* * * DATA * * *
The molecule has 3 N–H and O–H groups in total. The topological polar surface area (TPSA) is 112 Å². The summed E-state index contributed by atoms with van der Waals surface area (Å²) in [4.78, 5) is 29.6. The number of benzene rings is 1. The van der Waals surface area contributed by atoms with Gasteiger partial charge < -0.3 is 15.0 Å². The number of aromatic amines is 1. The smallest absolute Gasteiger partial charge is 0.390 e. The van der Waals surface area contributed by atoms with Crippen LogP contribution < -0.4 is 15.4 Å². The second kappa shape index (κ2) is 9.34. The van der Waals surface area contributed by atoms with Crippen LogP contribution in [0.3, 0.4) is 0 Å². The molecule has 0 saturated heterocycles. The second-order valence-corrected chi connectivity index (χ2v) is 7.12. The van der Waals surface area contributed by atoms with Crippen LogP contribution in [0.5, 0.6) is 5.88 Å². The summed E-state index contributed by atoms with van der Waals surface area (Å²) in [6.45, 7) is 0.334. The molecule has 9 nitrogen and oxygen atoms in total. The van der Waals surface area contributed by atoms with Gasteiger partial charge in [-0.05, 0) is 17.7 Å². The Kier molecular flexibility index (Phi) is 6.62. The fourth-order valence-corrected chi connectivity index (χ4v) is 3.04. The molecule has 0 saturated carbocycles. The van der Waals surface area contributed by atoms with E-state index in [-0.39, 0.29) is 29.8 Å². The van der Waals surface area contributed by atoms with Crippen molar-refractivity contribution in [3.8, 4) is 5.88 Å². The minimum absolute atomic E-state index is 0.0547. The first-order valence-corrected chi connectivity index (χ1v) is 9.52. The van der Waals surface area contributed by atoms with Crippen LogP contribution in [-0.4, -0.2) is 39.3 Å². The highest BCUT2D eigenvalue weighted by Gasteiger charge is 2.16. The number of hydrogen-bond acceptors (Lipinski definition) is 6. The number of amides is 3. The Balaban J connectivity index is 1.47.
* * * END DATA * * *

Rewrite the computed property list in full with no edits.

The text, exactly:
The molecule has 3 N–H and O–H groups in total. The topological polar surface area (TPSA) is 112 Å². The summed E-state index contributed by atoms with van der Waals surface area (Å²) in [4.78, 5) is 29.6. The number of benzene rings is 1. The van der Waals surface area contributed by atoms with Gasteiger partial charge < -0.3 is 15.0 Å². The number of aromatic amines is 1. The smallest absolute Gasteiger partial charge is 0.390 e. The van der Waals surface area contributed by atoms with Crippen LogP contribution < -0.4 is 15.4 Å². The second kappa shape index (κ2) is 9.34. The van der Waals surface area contributed by atoms with Crippen LogP contribution in [0.3, 0.4) is 0 Å². The molecule has 0 saturated heterocycles. The second-order valence-corrected chi connectivity index (χ2v) is 7.12. The van der Waals surface area contributed by atoms with Crippen LogP contribution in [0.5, 0.6) is 5.88 Å². The summed E-state index contributed by atoms with van der Waals surface area (Å²) in [6.45, 7) is 0.334. The molecule has 9 nitrogen and oxygen atoms in total. The van der Waals surface area contributed by atoms with Gasteiger partial charge in [-0.05, 0) is 17.7 Å². The Kier molecular flexibility index (Phi) is 6.62. The fourth-order valence-corrected chi connectivity index (χ4v) is 3.04. The molecule has 0 saturated carbocycles. The van der Waals surface area contributed by atoms with E-state index in [-0.39, 0.29) is 29.8 Å². The van der Waals surface area contributed by atoms with Crippen molar-refractivity contribution in [3.8, 4) is 5.88 Å². The minimum absolute atomic E-state index is 0.0547. The first-order valence-corrected chi connectivity index (χ1v) is 9.52. The van der Waals surface area contributed by atoms with Crippen LogP contribution in [-0.4, -0.2) is 39.3 Å². The highest BCUT2D eigenvalue weighted by Gasteiger charge is 2.16. The number of hydrogen-bond acceptors (Lipinski definition) is 6. The number of amides is 3. The Balaban J connectivity index is 1.47.